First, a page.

MOD: Masters of Data

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David Hafley: Deep Dive - Security & DevOps

Director of Engineering, Contrast Security

June 5, 2018

23:42 mins

Having security wherever your application may live or go is critical.

In this Deep Dive - How does security work in a DevOps World? How do you incorporate security into a DevOps process? How do you do DevSecOps?

Welcome to the Masters of Data podcast where we talk to the people on the front lines of the data revolution about how data affects our businesses and our lives.

I’m happy to have David Hafley with me from Contrast Security.

The DevOps Waiting Game Ends

This is the way it used to be with big data: you’d get a lot of data in some big store somewhere to process it. Then maybe days later you get answers to your questions.

There seems to be a transition now to where you want to have the data and act on it very, very quickly. For example, if you’re making decisions really quickly based on security vulnerabilities or things that expose certain vulnerabilities. You have to be able to act on that very quickly and data seems to be a big part of that.

There is a massive amount of data out there. There is a lot of really interesting work around how to find insight in massive data sets. The faster you can get feedback to the customer, the user, and the developer, the better off they are.

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There is no waiting period, no guessing game, no dependency on an unknown third party. It is setting very clear expectations around what you should do with the data that you have.

If you introduce some new code or a new library in your application, then you are going to want to know that the library has known CDs in it as soon as possible. You don’t want to get to the end of your cycle of development and two weeks later come back to refactor all of this stuff because you learned the library is out of date. Getting that feedback fast is critical in order to have a very smooth delivery pipeline in DevOps practice.

Getting feedback fast is critical in order to have a smooth delivery pipeline in DevOps practice.

What Slows Down DevOps

As you’ve been working with customers, you’ve been seeing people try to adopt this and it shows where people struggle. All of this sounds really great on paper, and, obviously, if it was easy everybody would be doing it. What holds the company and the engineering teams back from being able to implement something like this?

From what I’ve seen it’s really all over the place. A lot of it is the maintenance of legacy applications. We talked earlier about how nowadays folks are developing small sets of micro-services that interact with one another and they have a defined set of APIs.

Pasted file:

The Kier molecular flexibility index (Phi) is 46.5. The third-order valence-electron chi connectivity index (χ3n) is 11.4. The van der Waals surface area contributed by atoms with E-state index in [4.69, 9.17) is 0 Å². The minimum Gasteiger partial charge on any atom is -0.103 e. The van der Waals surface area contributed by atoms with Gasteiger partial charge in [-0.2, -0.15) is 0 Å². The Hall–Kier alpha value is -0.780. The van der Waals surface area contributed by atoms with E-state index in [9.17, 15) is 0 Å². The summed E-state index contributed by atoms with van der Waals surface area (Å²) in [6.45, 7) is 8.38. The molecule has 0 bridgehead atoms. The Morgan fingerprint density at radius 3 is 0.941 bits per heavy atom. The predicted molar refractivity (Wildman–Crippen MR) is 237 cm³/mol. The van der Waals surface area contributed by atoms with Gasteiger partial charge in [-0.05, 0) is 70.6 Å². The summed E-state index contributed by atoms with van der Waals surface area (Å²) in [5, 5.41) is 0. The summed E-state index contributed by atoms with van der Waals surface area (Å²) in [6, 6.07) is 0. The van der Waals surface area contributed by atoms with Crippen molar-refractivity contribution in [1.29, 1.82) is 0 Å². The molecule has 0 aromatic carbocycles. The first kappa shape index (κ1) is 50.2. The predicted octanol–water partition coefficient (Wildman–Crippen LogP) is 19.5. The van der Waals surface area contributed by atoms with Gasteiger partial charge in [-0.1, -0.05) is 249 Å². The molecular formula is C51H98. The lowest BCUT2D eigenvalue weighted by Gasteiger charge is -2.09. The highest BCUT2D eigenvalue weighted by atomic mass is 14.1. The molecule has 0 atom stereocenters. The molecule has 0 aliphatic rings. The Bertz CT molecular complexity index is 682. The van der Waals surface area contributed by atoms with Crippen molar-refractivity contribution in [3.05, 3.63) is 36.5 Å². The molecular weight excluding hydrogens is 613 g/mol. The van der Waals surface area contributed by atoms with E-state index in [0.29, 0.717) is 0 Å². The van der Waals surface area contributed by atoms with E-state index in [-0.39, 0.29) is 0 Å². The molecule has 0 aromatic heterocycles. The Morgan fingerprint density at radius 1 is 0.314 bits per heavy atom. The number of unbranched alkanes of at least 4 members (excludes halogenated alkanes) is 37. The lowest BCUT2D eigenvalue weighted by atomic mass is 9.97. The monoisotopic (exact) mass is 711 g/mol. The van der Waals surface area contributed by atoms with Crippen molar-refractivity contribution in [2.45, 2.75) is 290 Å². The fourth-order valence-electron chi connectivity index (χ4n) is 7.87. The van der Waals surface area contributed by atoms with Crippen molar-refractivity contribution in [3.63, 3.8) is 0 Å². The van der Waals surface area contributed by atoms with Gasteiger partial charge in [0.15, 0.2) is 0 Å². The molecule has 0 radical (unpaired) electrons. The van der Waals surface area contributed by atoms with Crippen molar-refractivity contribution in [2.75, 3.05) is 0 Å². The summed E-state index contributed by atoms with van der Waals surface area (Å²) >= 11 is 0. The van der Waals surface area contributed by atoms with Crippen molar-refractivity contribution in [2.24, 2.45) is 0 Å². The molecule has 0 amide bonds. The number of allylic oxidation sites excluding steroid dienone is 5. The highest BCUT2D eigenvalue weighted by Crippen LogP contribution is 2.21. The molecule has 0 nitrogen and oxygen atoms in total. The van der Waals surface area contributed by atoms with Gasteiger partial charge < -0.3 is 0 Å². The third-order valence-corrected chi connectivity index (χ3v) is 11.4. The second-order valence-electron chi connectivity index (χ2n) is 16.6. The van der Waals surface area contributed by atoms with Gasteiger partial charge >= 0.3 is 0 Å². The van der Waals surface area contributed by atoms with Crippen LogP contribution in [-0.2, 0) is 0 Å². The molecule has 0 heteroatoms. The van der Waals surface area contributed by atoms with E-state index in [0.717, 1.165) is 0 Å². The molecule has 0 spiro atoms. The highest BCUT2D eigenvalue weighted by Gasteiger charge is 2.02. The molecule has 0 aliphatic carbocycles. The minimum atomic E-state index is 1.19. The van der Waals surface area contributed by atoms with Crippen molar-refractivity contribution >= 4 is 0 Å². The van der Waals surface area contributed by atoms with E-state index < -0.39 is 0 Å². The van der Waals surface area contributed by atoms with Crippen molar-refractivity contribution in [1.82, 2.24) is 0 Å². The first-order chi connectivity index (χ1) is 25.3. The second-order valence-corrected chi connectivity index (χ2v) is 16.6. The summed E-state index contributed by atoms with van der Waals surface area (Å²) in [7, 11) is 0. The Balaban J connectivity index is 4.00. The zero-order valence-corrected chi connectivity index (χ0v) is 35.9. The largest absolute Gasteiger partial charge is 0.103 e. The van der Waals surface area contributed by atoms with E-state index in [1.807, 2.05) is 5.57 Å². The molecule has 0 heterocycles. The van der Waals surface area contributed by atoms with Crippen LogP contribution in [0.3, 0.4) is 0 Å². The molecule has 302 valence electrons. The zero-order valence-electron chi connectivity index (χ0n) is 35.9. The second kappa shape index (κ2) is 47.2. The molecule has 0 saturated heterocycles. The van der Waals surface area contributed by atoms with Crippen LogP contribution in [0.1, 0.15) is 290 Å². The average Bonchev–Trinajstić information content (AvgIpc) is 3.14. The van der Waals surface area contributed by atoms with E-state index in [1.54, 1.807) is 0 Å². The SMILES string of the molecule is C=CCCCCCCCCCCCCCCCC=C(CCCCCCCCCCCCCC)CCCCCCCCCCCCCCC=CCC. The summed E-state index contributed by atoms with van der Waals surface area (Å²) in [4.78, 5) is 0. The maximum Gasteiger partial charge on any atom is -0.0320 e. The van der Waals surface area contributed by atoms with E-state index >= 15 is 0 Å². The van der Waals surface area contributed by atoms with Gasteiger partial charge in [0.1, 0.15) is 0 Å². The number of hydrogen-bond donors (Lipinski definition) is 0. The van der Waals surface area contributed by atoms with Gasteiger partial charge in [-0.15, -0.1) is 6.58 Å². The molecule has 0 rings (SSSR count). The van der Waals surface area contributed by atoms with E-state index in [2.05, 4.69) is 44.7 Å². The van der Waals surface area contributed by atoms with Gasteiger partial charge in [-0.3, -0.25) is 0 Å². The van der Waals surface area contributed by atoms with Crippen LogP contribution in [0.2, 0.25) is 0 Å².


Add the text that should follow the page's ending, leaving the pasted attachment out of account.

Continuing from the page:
With that micro-service, that may have a handful of APIs. It’s a new development, everything is modern. Everything is designed from the start to be testable, modular, and have “baked in” components.

The difficulty is when customers have very large monolithic deployments that have been around for decades. It’s really hard to unravel that. How do you get into a DevOps friendly process that can get that feedback to you quickly, when it takes 15 minutes to start up your application for a test, or it requires a custom enterprise license to set up a test server?

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There are old legacy decisions that were made 20-25 years ago that are difficult to shoe-horn into this process. We see some folks really embracing this and rewriting it, empowering Dev teams to replace components of large monoliths. We also work with teams to automate and replace their testing infrastructure.

If some of your team is in AWS and some of your team is in a co-location facility, how do you get the service endpoints that you need to test your application effectively and quickly, and get that feedback with confidence?

Keeping Up with the Times

It reminds me of Conway’s Law. It’s the organizational communication structure reflected in the architecture and vice versa. It definitely sounds like that might be part of it. If you have a company or a group that is still running a monolithic application, there is a good chance that they may not be culturally and organizationally ready for something like this either, right?

When we see companies like that embrace it and really work hard, the feedback cycles are still slower. Folks that are most successful with this feedback model are folks that will have newer services that have been rapidly integrating already. But if you are trying to do this as one big initiative, it is really challenging.

You’re right about Conway’s Law. These organizational structures that existed 15 to 20 years ago are completely different and don’t really fit in well with the way that folks want to develop and deploy software today.